No news of Belgian journalist held in Egypt: newspaper
Belgium's leading French-language daily Le Soir on Thursday said it still had no news on the fate of one of its journalists 24 hours after he was beaten up and detained in Cairo, apparently by security services.
"The fact that other journalists harassed or detained yesterday have since been released means we are all the more troubled over the uncertainty of Serge Dumont's fate," the paper's editor Jurek Kuczkiewicz said in a statement.
Le Soir said the last contact with him took place at 1330 GMT Wednesday when Belgium's ambassador to Egypt reached him by telephone.
Earlier Dumont had called Le Soir by cellphone to say he had been accused by unidentified civilians of supporting Egyptian dissident Mohamed ElBaradei before being dragged to a barracks.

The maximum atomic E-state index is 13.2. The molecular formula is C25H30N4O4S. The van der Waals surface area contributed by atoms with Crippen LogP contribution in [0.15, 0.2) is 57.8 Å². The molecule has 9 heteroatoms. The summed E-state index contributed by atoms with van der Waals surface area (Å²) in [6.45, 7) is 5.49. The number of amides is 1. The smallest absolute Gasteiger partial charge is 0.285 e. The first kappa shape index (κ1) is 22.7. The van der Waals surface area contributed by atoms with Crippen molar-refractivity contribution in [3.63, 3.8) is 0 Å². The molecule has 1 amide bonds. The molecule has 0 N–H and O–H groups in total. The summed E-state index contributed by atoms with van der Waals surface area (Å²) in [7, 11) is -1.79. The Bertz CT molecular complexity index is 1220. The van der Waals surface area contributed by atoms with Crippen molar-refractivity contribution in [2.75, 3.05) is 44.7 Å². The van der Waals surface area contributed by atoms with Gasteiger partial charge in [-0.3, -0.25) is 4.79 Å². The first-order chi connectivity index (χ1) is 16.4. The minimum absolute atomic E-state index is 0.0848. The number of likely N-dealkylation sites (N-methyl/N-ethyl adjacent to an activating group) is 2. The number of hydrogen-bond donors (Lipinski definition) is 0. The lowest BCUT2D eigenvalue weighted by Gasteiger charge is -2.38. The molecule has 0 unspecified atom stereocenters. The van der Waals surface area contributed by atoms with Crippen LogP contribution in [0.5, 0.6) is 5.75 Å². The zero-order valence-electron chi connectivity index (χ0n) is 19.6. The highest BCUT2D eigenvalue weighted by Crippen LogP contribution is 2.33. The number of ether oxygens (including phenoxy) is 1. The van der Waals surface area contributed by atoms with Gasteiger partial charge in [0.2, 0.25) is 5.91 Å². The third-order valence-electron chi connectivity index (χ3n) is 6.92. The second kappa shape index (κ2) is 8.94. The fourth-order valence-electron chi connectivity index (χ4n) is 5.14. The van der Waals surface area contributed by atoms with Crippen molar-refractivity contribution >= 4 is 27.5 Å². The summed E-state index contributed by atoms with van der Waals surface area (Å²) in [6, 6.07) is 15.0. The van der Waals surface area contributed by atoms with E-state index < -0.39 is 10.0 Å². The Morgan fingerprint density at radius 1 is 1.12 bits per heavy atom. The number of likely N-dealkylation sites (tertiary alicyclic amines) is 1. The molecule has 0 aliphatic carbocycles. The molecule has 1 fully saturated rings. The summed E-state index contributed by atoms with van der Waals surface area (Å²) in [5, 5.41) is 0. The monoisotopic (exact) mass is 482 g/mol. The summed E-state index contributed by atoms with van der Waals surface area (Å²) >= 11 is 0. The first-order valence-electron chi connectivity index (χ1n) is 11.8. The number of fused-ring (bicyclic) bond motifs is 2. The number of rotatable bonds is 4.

"It was aggressive, violent. I received several blows to the face. They claimed I was pro-ElBaradei. They took me to the military in one of the barracks at the outskirts of town," Dumont said.
"There they gave me a glass of water, from the Nile, they said, to give me diarrhoea. I'm being held by two soldiers with Kalashnikovs. They say they're going to take me to the secret service. They say I'm a spy."
Kuczkiewicz said the embassy had been unable to obtain any information on where or why he was being held.
Belgian Foreign Minister Steven Vanackere has called for Dumont's immediate release.
Among the growing list of journalists harassed or detained while covering events in Egypt are reporters working for the BBC, Al-Jazeera, CNN, Polish Television TVP, France's BFM TV, Russia's Zvezda television, Greek daily Kathimerini and Turkey's state broadcaster TRT.
Dumont, whose real name is Maurice Sarfatti, also covers the Middle East from Israel for Swiss paper Le Temps and French regional paper La Voix du Nord.
© 2011 AFP